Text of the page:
In New York’s 3rd District, Republican George Santos defeated Democrat Robert Zimmerman, flipping a seat that Biden won by 8 points. The seat was open after Democratic Rep. Tom Suozzi unsuccessfully ran for governor. 

Two of the early GOP pickups came in Florida’s 7th and 13th Districts, where Republicans Cory Mills, an Army veteran and defense contractor, and Anna Paulina Luna, a conservative commentator and Air Force veteran, beat their Democratic opponents. Both districts were redrawn to be more favorable for Republicans and left open by departing Democratic Reps. Stephanie Murphy, who is retiring, and Charlie Crist, who resigned to run for governor but lost Tuesday to incumbent Gov. Ron DeSantis. 

Another redistricting-related GOP pickup came in Georgia’s 6th District, which Democratic Rep. Lucy McBath vacated to run in the 7th District after her seat was redrawn from a district that backed Biden by 6 points to one that backed Trump by 15. Republican emergency room physician Rich McCormick, who unsuccessfully ran in the 7th District last cycle, won this year. 

In Tennessee's 5th District, Republican Andy Ogles, a business owner and mayor of Maury County, won the seat vacated when Democratic Rep. Jim Cooper decided to retire. And in Texas’ 15th District, the seat Gonzalez vacated, Republican insurance agency owner Monica De La Cruz won.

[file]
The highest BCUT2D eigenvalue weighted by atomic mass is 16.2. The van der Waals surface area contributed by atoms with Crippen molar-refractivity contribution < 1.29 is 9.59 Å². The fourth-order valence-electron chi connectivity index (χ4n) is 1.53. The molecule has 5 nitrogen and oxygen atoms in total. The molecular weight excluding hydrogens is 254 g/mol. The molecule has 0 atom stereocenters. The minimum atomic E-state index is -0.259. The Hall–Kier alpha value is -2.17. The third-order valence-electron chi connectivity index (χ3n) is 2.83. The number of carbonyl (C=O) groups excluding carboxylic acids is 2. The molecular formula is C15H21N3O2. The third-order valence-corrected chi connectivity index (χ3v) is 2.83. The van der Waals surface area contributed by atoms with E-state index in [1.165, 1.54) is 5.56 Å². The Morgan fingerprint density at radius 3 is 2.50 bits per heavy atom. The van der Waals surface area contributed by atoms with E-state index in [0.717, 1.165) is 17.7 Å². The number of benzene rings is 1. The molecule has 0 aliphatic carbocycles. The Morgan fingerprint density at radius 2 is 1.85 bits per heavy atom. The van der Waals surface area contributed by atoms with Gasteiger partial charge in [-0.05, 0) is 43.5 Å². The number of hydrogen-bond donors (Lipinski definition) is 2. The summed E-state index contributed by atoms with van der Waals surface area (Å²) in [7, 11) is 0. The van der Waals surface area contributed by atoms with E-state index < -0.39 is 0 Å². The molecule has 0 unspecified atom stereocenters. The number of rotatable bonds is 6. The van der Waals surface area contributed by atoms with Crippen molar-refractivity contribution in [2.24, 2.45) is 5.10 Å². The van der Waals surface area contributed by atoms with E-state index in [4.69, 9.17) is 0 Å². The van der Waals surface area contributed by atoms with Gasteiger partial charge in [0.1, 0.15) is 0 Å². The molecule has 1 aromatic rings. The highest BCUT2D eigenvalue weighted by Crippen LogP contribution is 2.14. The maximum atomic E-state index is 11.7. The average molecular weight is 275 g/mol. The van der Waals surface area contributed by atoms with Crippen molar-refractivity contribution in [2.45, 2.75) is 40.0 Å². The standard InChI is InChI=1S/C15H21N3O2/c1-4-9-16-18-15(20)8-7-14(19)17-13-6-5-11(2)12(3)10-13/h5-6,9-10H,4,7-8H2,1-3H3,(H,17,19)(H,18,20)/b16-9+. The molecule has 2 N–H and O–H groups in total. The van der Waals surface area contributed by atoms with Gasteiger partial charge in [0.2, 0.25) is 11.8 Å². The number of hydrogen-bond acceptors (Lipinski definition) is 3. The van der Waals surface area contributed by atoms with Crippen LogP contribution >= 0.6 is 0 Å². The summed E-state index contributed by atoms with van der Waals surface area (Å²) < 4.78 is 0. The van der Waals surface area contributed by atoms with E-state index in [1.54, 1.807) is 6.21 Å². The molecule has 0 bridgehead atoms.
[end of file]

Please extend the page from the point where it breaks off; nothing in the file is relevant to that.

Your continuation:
In addition to flipping a handful of seats, Democrats held on in several tough races Republicans had eyed as prime pickup opportunities. 

In Rhode Island’s 2nd District, which Inside Elections with Nathan L. Gonzales rated as a Toss-up, state treasurer Seth Magaziner defeated Republican Allan Fung to keep the seat retiring Rep. Jim Langevin is vacating in Democratic hands.   

A handful of incumbents in races Inside Elections rated Tilt Democratic also prevailed. Democratic Reps. Abigail Spanberger of Virginia, Sharice Davids of Kansas and Chris Pappas of New Hampshire all beat their GOP challengers.

Messaging battles 

House Republican incumbents and candidates largely focused their campaign messaging on the economy, blaming Washington Democrats for record high inflation that has driven up the cost of food, energy and other necessities. They also turned to familiar GOP talking points about law and order as they suggested Democratic policies are responsible for urban crime rates and an influx of migrants trying to cross the southern border. 

Democrats tried to counter those attacks, while hitting Republicans on their anti-abortion stances in the wake of the Supreme Court's decision to overturn Roe v. Wade and painting Republicans who cast doubt on the 2020 election results or downplayed the Jan. 6 insurrection as anti-democracy. Public opinion polls showed the abortion issue boosting Democrats’ chances over the summer before sentiment shifted back toward Republicans and economic issues in recent weeks.